|Approach to Torres del Paine|
In 1879, Lady Florence Dixie chose to travel by boat from England to explore Patagonia, land of the Giants. In responding to those who thought her crazy to journey to such an outlandish place so far away, she wrote that was precisely why she chose it. Writing in her memoir, “Across Patagonia” Lady Dixie explained, “Palled for the moment with civilization and its surroundings, I wanted to escape somewhere, where I might be as far removed from them as possible.” She recognized other countries may be “more favoured by Nature but nowhere else are you so completely alone.”
Upon arrival in the outpost of Punta Arenas in Tierra del Fuego at the tip of the South American Continent, Lady Dixie, her brothers, husband and friend bought horses, food and guides as they set out for their six month journey. Her first impression of the Pampas was disappointing – desolate, successions of bare plateaus, not a tree or shrub visible anywhere – like a landscape of some other planet. And, the wind, oh, the “boisterous wind – the standing drawback to the otherwise agreeable climate of Patagonia.”
|Two Guanacos in Patagonia|
But Nature had much to offer Lady Dixie - herds of 5,000 guanacos (small members of the llama family), groups of 100 rheas or small ostriches, wild foxes, and pumas. And, as they approached the majestic Cordilleros mountain range, geese, duck, swans, and flamingos appeared near the lakes. Wildlife was not just for viewing as they were all hunted for food with help from the dogs. Califate berry bushes and wild cranberries provided some variety in the diet. And the ibis made a great broth.
They passed an Argentine gaucho, native tribes traveling and traders with their wares. Never sure whether those approaching were friend or foe, Lady Dixie’s entourage kept guns handy. Finally, they entered the mountains from the barren plains. Despite the “almost painful silence”, Lady Florence knew her view of Torres del Paine (the Towers of Paine) with the snow covered mountains and glaciers was not yet shared by any other woman of her world. Penciled sketches brought back her majestic views to England to prove her discovery and to entice others to visit.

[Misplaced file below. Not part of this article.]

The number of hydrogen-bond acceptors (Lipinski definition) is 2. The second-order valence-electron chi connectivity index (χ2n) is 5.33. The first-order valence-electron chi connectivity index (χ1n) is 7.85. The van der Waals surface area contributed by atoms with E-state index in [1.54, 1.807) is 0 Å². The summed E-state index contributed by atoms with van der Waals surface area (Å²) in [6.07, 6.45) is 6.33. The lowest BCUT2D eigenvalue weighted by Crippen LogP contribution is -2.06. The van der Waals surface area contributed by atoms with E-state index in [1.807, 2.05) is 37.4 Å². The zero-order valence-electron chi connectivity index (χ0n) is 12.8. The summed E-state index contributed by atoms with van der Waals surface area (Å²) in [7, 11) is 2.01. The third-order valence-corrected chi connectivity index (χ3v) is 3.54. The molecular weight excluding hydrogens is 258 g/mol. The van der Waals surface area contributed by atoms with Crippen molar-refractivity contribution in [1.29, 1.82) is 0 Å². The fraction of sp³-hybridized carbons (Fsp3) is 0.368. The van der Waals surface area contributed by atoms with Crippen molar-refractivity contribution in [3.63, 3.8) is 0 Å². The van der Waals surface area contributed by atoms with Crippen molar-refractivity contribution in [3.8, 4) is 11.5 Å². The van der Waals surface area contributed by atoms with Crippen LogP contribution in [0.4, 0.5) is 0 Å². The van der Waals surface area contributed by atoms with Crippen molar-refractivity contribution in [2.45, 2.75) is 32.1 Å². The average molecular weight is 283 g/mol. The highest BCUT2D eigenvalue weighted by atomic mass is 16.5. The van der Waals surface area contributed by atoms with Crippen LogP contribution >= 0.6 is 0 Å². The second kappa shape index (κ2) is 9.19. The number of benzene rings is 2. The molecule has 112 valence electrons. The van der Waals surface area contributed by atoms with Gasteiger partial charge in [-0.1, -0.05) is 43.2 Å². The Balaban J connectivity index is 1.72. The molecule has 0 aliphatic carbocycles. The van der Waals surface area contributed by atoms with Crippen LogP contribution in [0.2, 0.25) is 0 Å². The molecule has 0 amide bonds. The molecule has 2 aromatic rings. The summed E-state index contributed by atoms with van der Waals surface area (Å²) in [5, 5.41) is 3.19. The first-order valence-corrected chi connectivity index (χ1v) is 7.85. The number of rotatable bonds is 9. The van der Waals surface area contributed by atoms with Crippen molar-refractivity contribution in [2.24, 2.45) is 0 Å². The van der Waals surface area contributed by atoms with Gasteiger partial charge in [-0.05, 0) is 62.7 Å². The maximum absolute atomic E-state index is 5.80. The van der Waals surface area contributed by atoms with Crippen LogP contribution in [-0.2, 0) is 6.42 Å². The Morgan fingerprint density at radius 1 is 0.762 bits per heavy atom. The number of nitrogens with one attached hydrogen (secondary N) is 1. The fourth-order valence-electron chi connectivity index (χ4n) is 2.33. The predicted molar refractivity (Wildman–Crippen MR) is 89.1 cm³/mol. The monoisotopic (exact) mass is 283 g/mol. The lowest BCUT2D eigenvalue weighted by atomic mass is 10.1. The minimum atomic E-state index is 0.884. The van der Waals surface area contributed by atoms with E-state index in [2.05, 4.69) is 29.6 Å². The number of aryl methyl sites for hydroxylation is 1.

One hundred and twenty-five years later, I followed much of Lady Dixie’s path but in significantly more comfort. Also starting in Punta Arenas, we traveled north by bus the first day, crossing the same Pampas, enduring equally strong wind, and awaiting the same snow covered mountains to gradually appear out of the haze.
While the numbers of wild life were greatly reduced, we easily found guanacos and rheas as well as geese and ducks. Sheep and cows were now numerous mixed with wild horses. The modern world shone bright with an oil refinery and wind turbines. Plastic bags were caught in the brush like modern day tumbleweeds. We stopped three times to pick up passengers waiting on the side of the road and at a bus station on an air force base. And as we neared the mountains, beautiful estancias, tucked in ravines, provided green relief.
|Rheas in Patagonia|
In a van on the second day of traveling, even fewer cars were on the road. A sign warned “Watch for Flying Sand”, a rather obvious danger, I thought. While stopped to observe our first eagle, we heard nearby Cara Cara birds squawking loudly and for good reason. Three grey foxes were stealing their babies. More guanacos passed by, easily jumping the fences. And rheas seemed more numerous, possibly thanks to their being protected by law.
In a mere 1 ½ days, we arrived at the foot of the mountain leading to the three towers of Torres del Paine, Lady Dixie’s ultimate site and one she described as “Cleopatra’s Needles”. Our trails were more worn, filled now with visitors from around the world and we slept in beds rather than tents. But we did share the building or contribution to rock cairns found along the trails while Lady Dixie alone carved her name in a yet unfound tree.
|Modern Day Gauchos in Patagonia|
Lady Dixie is well known in the Patagonia area today. A hotel in Puerta Natales is named in her honor and guides nod in recognition when you mention her name. It was a relief to find the landscape intact and the wildlife visible – just as she wrote. What hadn’t changed in those years was the vastness of the mountains, abundance of glaciers and waterfalls, stratified soil colors, scattered rain clouds, streams of clear water, and blue glacier lakes – all a geologist’s dream and a traveler’s thrill.
Lady Dixie dedicated her amazing journal to His Royal Highness, Albert Edward, the Prince of Wales. I think I’ll dedicate this column to Lady Florence herself – another adventuresome spirit of a different era.